I scoped the band on the internet (and implied my nerd vibe via previous Star Wars reference). So it was with great rapturous surprise that I found out the Joe Policastro Trio recorded an entire album of West Side Story covers, as well as an entire album of movie themes!! Armed with this knowledge, I gathered up the courage to corner Mikel the Drummer and Dave the Guitarist during the set break and complimented them on the show so far.
“This is not a request,” I gushed, “but I saw you guys do a cover of the theme from Akira Kurosawa’s Yojimbo. That’s just… amazing.” I then did a mind-blown gesture.
“We’ll do it,” Mikel said immediately.
“No, you don’t have to…” I said.
“No, it’s cool. We’ll do it.”
Dave added, “It’s probably already in the set list.”
“Ohmigod you guys,” I fan-boy’d. We talked a minute more about other movie themes. But then it was time for the second set. Christmas came early.
Joe began, “Well, we don’t usually take requests, but this next tune is from the 1961 black and white samurai film Yojimbo by master filmmaker Akira Kurosawa. Much applause followed. “Usually when I introduce this song the audience is like ‘Akira-what?’ But originally composed for a full orchestra with an extra complement of traditional Japanese instruments.” The band readied. “This is how three guys do it.”
Other set standouts included an original tune called “No Idea” that reminded me of Vince Guaraldi’s Peanuts songs. If the Peanuts were older and getting into trouble – like shoplifting and stealing cars. “Falling” from the TV show Twin Peaks – in honor of the passing of the show’s composer, Angelo Badalamenti. “I Feel Pretty” And a beautiful mash-up of Eric Satie’s “Gymnopedie” and New Order’s “Ceremony.” And they did an epic take on the theme from “The Godfather” where Joe got the theme to go as low as low can go – making it rumble in the listener’s chest.
Many more tunes were played. Each of the two sets lasted about an hour and ten minutes. The audience gave the trio a standing ovation at the end. On the way out I asked Mike Broh, Slowpoke’s head honcho, about the Beer Garden – currently closed because of the bleak mid-winter.
“It’s an enclosed outdoor space. APT tries to reuse their sets, but when they can’t or they need to make room, we’ll use some set pieces and put them in our Beer Garden,” Broh explained. “We have a piece back there from ‘(August Wilson’s) Fences’ among others.”
He indicated Pam the bartender (she made my crostini platter earlier). “Pam also works at APT as a Charge Scenic Artist,” Pam waved. “She painted many of the set pieces we have in back, as well as the full wall mural on the building’s outside wall.”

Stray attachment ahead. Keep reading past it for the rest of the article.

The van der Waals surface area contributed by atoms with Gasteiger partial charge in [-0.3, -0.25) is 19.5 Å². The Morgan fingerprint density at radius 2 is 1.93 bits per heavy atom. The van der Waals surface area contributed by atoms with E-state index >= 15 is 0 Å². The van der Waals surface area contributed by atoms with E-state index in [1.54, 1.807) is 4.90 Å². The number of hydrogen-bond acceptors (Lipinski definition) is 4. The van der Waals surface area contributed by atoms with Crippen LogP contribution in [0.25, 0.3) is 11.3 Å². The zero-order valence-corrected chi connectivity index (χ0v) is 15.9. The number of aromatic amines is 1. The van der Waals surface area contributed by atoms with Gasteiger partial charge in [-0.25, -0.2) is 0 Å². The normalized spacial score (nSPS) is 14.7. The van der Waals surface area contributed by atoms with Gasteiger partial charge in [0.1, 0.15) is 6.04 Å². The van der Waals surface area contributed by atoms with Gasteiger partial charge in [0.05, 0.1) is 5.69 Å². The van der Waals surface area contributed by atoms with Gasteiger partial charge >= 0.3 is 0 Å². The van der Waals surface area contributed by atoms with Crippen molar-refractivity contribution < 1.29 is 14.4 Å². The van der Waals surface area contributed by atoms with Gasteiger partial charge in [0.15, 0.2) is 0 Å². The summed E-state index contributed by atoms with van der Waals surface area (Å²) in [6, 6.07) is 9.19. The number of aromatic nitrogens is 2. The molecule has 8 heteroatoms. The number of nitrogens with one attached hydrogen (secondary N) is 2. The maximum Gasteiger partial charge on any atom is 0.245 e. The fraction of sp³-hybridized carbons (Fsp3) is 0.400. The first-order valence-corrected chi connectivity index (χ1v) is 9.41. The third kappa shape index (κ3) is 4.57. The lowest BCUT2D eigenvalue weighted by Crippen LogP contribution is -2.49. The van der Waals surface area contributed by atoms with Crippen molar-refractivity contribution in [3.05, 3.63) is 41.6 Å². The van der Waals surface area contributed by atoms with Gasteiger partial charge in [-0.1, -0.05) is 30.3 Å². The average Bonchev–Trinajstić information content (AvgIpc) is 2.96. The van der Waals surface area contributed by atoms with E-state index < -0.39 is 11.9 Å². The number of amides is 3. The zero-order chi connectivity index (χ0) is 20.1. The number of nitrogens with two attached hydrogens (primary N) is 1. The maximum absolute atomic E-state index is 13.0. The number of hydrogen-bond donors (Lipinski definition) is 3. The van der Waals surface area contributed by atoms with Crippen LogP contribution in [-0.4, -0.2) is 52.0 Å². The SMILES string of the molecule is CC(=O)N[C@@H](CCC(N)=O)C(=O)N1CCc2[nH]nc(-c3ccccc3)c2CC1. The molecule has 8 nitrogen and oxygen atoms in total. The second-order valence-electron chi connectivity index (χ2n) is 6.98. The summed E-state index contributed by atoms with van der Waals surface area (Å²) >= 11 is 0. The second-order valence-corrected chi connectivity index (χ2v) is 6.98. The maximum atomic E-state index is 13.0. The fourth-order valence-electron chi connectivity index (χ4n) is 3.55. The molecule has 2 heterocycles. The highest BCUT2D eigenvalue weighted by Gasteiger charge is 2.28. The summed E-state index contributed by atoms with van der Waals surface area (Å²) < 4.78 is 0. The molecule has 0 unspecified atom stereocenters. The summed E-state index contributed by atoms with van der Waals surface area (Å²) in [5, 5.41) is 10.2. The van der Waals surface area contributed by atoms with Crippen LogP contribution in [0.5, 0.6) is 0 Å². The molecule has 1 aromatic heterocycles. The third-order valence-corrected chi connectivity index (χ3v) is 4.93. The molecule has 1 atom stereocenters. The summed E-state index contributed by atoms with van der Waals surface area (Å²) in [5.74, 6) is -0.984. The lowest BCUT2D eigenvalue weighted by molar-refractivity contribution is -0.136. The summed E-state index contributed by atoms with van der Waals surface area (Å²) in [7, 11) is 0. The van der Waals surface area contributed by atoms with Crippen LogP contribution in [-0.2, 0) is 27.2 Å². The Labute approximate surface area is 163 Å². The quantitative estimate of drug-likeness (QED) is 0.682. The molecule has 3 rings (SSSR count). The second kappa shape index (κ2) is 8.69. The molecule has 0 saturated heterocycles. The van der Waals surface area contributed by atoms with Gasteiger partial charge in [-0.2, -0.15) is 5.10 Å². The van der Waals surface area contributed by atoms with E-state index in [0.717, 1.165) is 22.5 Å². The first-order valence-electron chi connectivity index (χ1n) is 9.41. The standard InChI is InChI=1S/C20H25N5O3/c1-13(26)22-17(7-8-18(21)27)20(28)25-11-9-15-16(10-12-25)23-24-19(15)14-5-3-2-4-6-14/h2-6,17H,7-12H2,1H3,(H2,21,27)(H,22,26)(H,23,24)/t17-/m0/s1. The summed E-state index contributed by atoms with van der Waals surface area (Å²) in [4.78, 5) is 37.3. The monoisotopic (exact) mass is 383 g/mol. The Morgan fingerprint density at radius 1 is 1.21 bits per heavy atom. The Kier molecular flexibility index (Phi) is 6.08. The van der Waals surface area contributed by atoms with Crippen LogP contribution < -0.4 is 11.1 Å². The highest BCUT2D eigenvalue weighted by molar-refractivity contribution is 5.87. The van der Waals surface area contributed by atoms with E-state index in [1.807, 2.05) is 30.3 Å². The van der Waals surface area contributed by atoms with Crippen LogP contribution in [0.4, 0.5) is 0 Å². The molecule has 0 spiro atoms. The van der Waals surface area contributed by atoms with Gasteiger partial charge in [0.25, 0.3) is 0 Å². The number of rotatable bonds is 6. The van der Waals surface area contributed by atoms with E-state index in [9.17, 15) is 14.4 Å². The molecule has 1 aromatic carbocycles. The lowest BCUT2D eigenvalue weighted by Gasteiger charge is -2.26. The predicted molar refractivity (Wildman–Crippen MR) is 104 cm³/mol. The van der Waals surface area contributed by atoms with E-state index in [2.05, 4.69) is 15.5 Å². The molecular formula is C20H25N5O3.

We parted, and I went outside to check the wall mural. There, I ran into Mikel the Trio’s drummer. “That was great,” I said. “Thanks again for Yojimbo.”
“No problem,” he said.
“So, that was a pretty good response from a little old lounge in Spring Green, Wisconsin.”
“Yeah. You know. It all depends on the ownership. We’ve played bigger places, and gave it our all, in Chicago or elsewhere and got nothing. This here (at Slowpoke) was great. I play in a couple of other bands, and it’s the same everywhere. If the ownership is in a bad way, or if they’re… jerks. It bleeds down into the attitude of the employees. Then into the clientele.”
“People get combative?”
“No. More like… sour. Cynical.”
“Not even that. People with positivity in their character get through tough times… or if they go out of business, they still carry that good will with their customers. And they take that positive vibe to a new venue or venture in the future. Customers and fans will follow them there. Word gets around.”
“Wow. Yeah. I’ll have to think about that,” I said. Not dismissively, though. I honestly began running through all the small businesses and business owners I’ve ever worked for. I think his theory scans.
Mikel the Drummer dropped some insight on me. It made me think of Michael the Slowpoke Lounge and Cabaret co-owner/manager/bartender/soundboard tech still inside running around, working the room, thanking people for showing up, and transitioning back into Lounge-mode. His burden didn’t seem so burdensome because it looked like he was having fun. Slowpoke’s customers sure did. Pam and Stacy too.
Thanks for reading.
Writing and Photography By: Matthew Schumann